The long way, this time
In the age of the Jetliner, one no longer has to make several stops for fuel or rest on the way across the Pacific. Some of us, however, still do. In spite of the long hours this Pacific crossing took, I enjoyed it immensely. Of course, I'm glad to be flying once more; that bears little on my rather odd penchant for extended overwater navigation and for breaking out and using the sextant when there's a GPS right there.
To be sure, I still note down the GPS position each time I take a position fix, but in the case of this fix I waited until afterwards:
This fix was taken with a bearing and distance off a radio navigation aid at South Kauai (SOK), with a line of position from a sun observation with the sextant. The GPS plot was added as an afterthought, falling neatly into the pinpoint where the LOPs intersect. A very nice fix, and, in this case, the first of the day en route from Hawaii to Wake Island.
Also, at this time of year, Venus can be seen in broad daylight as long as you're using a telescope or a well dialed-in aircraft sextant, provided you know where to look. Good two-LOP celestial fixes in the middle of the day:
Venus, in Roman mythology, is a shockingly fickle goddess. The same can be said of the planet that bears her name. Its small orbit means that it moves across the sky very quickly, from being up a couple of hours after sunset to being up a couple of hours before sunrise in a matter of months or even weeks. During the day it can be a cast-iron bastard to spot, much less make a navigationally useful observation. All you can see through the sextant under the best circumstances, i.e. no clouds overhead and an unfogged objective prism in your instrument, is an easily-missed, miniscule speck of light. Even then, you have to have your sextant pre-set to the correct altitude angle, and have the correct azimuth dialed in to the plane's sextant mount. It takes months, if not years, of training and an inordinate amount of skill and practice to pull this off. Sadly, nobody teaches celestial aerial navigation anymore. Qualified Celestial-designated navigators are a dying breed and I'm proud to have been qualified in it before the training syllabus ceased. Some of my peers think I'm a little nutty to continue to be such a passionate advocate and enthusiastic user of these archaic techniques; I may be the only cel-qualified navigator to have actually used them in the last year or two.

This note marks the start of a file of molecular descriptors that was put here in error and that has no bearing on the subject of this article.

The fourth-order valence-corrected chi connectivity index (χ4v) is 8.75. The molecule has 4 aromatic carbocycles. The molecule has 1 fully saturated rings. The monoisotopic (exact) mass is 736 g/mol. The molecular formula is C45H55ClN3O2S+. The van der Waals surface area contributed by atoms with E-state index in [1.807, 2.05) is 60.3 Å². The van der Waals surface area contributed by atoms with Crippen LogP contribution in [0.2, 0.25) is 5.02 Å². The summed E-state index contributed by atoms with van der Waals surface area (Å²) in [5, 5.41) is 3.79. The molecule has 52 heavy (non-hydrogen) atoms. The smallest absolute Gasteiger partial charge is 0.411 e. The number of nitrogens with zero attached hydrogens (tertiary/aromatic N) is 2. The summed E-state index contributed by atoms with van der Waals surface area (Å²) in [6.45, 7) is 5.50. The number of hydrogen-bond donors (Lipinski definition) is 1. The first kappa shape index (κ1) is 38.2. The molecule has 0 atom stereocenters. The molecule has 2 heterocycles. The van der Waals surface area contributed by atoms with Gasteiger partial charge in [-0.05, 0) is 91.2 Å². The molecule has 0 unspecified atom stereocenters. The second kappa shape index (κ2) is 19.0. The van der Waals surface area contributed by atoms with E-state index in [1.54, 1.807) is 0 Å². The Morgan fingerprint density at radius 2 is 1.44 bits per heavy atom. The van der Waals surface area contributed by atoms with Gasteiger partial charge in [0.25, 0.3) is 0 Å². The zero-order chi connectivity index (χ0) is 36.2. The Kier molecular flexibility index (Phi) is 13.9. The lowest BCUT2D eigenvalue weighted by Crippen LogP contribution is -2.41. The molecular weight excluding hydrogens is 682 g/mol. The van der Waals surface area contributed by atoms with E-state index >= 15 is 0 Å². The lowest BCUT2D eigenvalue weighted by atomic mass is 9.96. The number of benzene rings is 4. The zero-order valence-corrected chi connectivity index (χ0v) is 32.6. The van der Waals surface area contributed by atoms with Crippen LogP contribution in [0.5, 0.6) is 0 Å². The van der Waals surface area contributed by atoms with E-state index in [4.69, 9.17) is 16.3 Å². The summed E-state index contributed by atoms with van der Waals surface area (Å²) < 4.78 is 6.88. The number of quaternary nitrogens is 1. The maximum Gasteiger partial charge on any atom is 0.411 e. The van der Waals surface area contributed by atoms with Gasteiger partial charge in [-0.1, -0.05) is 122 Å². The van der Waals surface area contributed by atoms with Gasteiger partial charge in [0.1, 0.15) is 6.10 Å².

In an earlier entry I posted a picture of a marine sextant, my inexpensive modern version of an instrument that has been in use for nearly 300 years. Here is its relatively modern (1940s vintage) aeronautical cousin, and in this case I am practically glued to it in the middle of an observation:
That about wraps it up for the flying side of this trip. Stick around for pictures from ground time...